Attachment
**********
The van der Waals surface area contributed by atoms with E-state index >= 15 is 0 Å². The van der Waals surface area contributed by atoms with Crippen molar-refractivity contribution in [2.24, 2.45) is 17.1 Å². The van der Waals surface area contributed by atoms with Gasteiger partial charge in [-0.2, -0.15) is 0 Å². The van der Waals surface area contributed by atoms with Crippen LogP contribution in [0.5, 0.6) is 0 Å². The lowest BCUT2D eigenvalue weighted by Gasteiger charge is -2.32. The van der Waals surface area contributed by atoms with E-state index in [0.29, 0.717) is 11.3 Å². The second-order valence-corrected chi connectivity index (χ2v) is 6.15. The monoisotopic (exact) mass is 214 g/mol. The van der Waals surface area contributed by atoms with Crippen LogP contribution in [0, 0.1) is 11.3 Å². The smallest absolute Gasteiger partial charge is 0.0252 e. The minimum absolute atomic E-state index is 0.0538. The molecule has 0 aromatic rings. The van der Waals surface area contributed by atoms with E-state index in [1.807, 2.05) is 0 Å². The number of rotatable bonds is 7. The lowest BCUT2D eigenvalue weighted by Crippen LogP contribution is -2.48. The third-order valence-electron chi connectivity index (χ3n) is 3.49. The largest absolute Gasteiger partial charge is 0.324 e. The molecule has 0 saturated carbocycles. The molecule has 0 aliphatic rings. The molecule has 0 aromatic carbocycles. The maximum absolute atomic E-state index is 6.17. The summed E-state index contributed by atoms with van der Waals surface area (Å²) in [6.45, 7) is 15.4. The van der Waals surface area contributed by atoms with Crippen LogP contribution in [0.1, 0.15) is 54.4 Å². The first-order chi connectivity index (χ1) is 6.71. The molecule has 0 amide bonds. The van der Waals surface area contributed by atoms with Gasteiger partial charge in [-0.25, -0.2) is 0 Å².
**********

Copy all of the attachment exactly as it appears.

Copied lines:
The van der Waals surface area contributed by atoms with E-state index >= 15 is 0 Å². The van der Waals surface area contributed by atoms with Crippen molar-refractivity contribution in [2.24, 2.45) is 17.1 Å². The van der Waals surface area contributed by atoms with Gasteiger partial charge in [-0.2, -0.15) is 0 Å². The van der Waals surface area contributed by atoms with Crippen LogP contribution in [0.5, 0.6) is 0 Å². The lowest BCUT2D eigenvalue weighted by Gasteiger charge is -2.32. The van der Waals surface area contributed by atoms with E-state index in [0.29, 0.717) is 11.3 Å². The second-order valence-corrected chi connectivity index (χ2v) is 6.15. The monoisotopic (exact) mass is 214 g/mol. The van der Waals surface area contributed by atoms with Crippen LogP contribution in [0, 0.1) is 11.3 Å². The smallest absolute Gasteiger partial charge is 0.0252 e. The minimum absolute atomic E-state index is 0.0538. The molecule has 0 aromatic rings. The van der Waals surface area contributed by atoms with E-state index in [1.807, 2.05) is 0 Å². The number of rotatable bonds is 7. The lowest BCUT2D eigenvalue weighted by Crippen LogP contribution is -2.48. The third-order valence-electron chi connectivity index (χ3n) is 3.49. The largest absolute Gasteiger partial charge is 0.324 e. The molecule has 0 saturated carbocycles. The molecule has 0 aliphatic rings. The molecule has 0 aromatic carbocycles. The maximum absolute atomic E-state index is 6.17. The summed E-state index contributed by atoms with van der Waals surface area (Å²) in [6.45, 7) is 15.4. The van der Waals surface area contributed by atoms with Crippen LogP contribution in [0.1, 0.15) is 54.4 Å². The first-order chi connectivity index (χ1) is 6.71. The molecule has 0 amide bonds. The van der Waals surface area contributed by atoms with Gasteiger partial charge in [-0.25, -0.2) is 0 Å².